EPIRB testing, definitely possible

Ben Ellison

Ben Ellison

Panbo editor, publisher & chief bottlewasher from 4/2005 until 8/2018, and now pleased to have Ben Stein as a very able publisher, webmaster, and editing colleague. Please don't regard him as an "expert"; he's getting quite old and thinks that "fadiddling fumble-putz" is a more accurate description.

3 Responses

  1. rxc says:

    This is one good reason to use the SPOT device, because you use it all the time and know when it is working and when it is not. Unlike the special EPIRB that is only used once, as a last resort device, and for which you just have to hope that the signal gets thru. I don’t say that they are not useful, but there is a line of thinking in engineering that special-purpose equipment that is dedicated to a last-ditch safety function, and which is manufactured to a very high standard/price, is better/more reliable than equipment that is used every day. I am not sure that I buy into that argument, having worked in an industry where such special-purpose equipment is treated as the holy of holies.
    Notwithstanding the testing issue (it is really hard to make meaningful statistical arguments about events that rarely happen, and when they happen, the conditions are rarely comparable) equipment that is used every day must be reliable, or else factories would not be able to make widjits reliable, or keep the electric power on.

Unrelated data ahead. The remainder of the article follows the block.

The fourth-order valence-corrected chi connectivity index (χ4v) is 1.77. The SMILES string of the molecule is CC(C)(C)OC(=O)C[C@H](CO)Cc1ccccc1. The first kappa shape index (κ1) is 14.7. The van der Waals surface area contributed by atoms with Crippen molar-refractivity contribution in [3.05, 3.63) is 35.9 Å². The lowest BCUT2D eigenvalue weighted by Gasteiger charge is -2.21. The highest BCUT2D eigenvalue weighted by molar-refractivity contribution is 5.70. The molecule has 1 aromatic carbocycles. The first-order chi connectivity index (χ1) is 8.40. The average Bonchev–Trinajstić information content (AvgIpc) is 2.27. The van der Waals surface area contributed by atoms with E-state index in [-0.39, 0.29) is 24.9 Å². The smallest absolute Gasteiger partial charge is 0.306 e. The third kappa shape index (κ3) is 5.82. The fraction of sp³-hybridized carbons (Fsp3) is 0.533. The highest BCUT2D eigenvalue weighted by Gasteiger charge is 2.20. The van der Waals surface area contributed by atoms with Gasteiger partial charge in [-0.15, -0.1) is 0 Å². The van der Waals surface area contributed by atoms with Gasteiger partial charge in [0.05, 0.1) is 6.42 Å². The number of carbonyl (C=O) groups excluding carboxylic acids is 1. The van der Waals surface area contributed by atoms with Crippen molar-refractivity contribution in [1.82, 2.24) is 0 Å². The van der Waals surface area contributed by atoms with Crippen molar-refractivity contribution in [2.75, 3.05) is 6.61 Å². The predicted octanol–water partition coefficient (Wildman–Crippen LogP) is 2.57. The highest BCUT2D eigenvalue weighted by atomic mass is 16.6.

2. Rusty says:

    I recall hearing that some COSPAS-SARSAT ground stations could process (without triggering the SAR system) the EPIRB self-test message required by section 4.5.4 of C-S T.007 , and surveyors could call the facility to verify the operation of the EPIRB.
    It might be useful if the test message, when received by the ground station, could send an e-mail to the registered owner to indicate that their EPIRB test message was received.

  3. john doe says:

    Epirb testing can be done by any regular boater. What’s needed is a VHF scanner with a discriminator output and free Epirb-plotter software from here http://www.coaa.co.uk/epirbplotter.htm
    As you know when you press the “test” button on an Epirb, it actually transmits a test message on 406Mhz band. A normal scanner can hear this message, and provided the scanner has a discriminator output you can plug it into your PC audio input. The software then decodes the message.
    More info on discriminator output http://www.discriminator.nl/index-en.html
    Total cost for a person with suitable scanner: 0. If you need a scanner, you can get one from Radio Shack for less than 50 bucks.

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